And here is the awards ceremony main attraction.   In classic argentine culture, one brings his knife and fork and a plate, and hacks off pieces of meet at will……  Lovely, just like our ancestors.  Did I mention I am a vegetarian again ?? 

Sunglasses is the one with the sunglasses.


Paso Roballos

A remarkable days drive from the Argentinian desert and pink flamingos, over the Roballos pass to the Chilean forest and fly fishing rivers.

The Argentinian boarder post is the small structure with a few trees.

OK , this was embarrassing.  The beast arrives at the boarder post (see small cabin in the distance in the picture above) causing more than the usual commotion (only one or two cars a day go through the boarder).  The bored boarder guards, visibly exited about an actual customer, and being very curious about this strange truck, and decide The Beast looks suspicious and needs a thorough inspection.  Evidently the Beast didn’t like this and, being parked in one of the only two spots on a slope, starts to empty the top of his full water tank like a large horse.  Like the professionals that they are the guards ignore this and proceed with the inspection….but it was obvious from their questions and what they looked at that they were more interested in the engine and solar panels, etc. than the fanciful contraband inside.

The Argentinian boarder guards are rotated to different locations ever few months to prevent corruption.  While we did not see any evidence of this corruption directly, we did hear that the head customs official usually had the nicest house in town.  Because of the extraordinary high tariffs it would be easy to miss the inspection of the occasional ship container... for $50K or so...

About an hour latter we arrive at a mystery camp site.   I am thinking that the beautiful designed parking lot and fancy bridge over the lovely river are remnants of someone’s abandoned dream ranch.  We learned latter that this is the famous and controversial private park that was created by the rich American owner of North Face who was killed the week before on a kayak accident on a nearby lake.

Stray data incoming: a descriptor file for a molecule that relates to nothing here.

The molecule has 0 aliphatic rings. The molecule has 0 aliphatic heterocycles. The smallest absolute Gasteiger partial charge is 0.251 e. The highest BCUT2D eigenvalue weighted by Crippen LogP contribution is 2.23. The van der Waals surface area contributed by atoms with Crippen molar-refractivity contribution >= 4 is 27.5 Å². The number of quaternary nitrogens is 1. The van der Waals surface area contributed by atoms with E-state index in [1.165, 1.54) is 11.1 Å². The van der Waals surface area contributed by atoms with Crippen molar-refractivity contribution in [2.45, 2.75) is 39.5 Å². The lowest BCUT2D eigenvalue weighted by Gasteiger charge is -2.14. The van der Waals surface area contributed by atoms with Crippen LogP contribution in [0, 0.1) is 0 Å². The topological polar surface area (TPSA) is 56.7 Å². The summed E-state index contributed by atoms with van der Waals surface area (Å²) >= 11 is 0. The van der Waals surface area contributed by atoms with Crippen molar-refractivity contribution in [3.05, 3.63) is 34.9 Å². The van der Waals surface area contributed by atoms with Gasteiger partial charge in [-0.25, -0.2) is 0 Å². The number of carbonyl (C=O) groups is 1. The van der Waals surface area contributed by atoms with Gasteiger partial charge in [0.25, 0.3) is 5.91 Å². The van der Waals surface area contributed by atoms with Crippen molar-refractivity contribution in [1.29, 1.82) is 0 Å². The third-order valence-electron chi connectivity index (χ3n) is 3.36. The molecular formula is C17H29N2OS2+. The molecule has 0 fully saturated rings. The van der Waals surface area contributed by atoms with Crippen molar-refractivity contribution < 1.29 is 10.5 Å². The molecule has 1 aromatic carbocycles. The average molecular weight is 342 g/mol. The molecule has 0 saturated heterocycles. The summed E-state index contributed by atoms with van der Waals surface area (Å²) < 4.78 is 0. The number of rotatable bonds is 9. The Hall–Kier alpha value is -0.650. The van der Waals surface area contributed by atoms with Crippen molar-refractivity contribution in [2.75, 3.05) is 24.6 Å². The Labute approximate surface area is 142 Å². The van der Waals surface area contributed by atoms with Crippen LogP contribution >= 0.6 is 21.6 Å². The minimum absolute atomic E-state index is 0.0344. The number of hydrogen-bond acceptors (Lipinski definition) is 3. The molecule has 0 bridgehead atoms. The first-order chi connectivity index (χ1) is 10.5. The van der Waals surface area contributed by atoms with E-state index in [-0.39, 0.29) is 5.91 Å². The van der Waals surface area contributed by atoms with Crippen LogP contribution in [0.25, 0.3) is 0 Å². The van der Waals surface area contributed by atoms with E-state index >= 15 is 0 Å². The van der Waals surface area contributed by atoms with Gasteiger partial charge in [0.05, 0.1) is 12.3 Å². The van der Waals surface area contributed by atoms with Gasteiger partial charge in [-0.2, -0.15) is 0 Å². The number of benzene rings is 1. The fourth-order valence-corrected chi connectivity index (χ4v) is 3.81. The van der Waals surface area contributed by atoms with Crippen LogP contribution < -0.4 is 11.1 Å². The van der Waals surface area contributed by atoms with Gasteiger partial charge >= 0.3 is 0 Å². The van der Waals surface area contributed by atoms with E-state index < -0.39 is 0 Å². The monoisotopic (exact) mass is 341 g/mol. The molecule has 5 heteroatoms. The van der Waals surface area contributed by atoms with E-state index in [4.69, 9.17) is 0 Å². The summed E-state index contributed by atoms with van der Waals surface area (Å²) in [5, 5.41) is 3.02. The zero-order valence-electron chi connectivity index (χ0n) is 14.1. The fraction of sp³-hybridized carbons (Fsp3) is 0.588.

This is one of those magical places where The Beast’s wall is opened to let in a little bit of paradise.  To “open the wall” the stars must line up to provide: 1) gentle summer temperatures, 2) no insects, and 3) a beautiful view. The table goes down so we can lounge and relax with our legs  stretched out.  We fly fish, hike, and Brian walks up stream and floats down to the campground in his dry suit. Very relaxing being suspended in the water watching beautiful Patagonia go by.  We spot a fresh Puma track in the sand next to the river.

We find out later that we are actually in “Parque Patagonia” only when the luxurious park headquarter complex appears around a bend in the road.  We have a fancy lunch,  just like in North America, and feel we have magically been transported out of South America back home to some rich persons resort.

In the park headquarters official camp ground we open The Beast’s wall and bring in an amazing view of the green valley and glacier mountains beyond… and Brian learns to play cribbage.  The next day we take one of those amazing day hikes. We meet our new friends from Bolson, Argentine.  Latter we tried try to visit at their home, but unfortunately it does not work out.

Out of the park and back to reality we shoe horn The Beast in the back yard of a hostel in the small town of Cochrane.  We enjoy the beautiful town center and endure a mediocre dinner out.

Dotted through Patagonia there are high end boutique resorts, many time centered around fishing.  They are typically $300-500 / day, just for the room. This is one of them.

We spend 2 nights in this lovely roadside spot where the local raft company “take out” is located.  The wall is opened and many an hour are spent, fly fishing, reading, and playing cards.  At first we drove right by because of the "no trespassing sign," but it was too perfect to pass up so Brian drove into town and started asking around for permission to camp there.  We did find someone who said it was ok.  But after we got parked a guy in a raft pick-up truck said it was private and to leave.  With her fluent Spanish, Susan started arguing with the guy and finally convinced him to let us stay.  We   are constantly distracted in what ever we are doing by the amazing view of the river, and mountain glaciers beyond.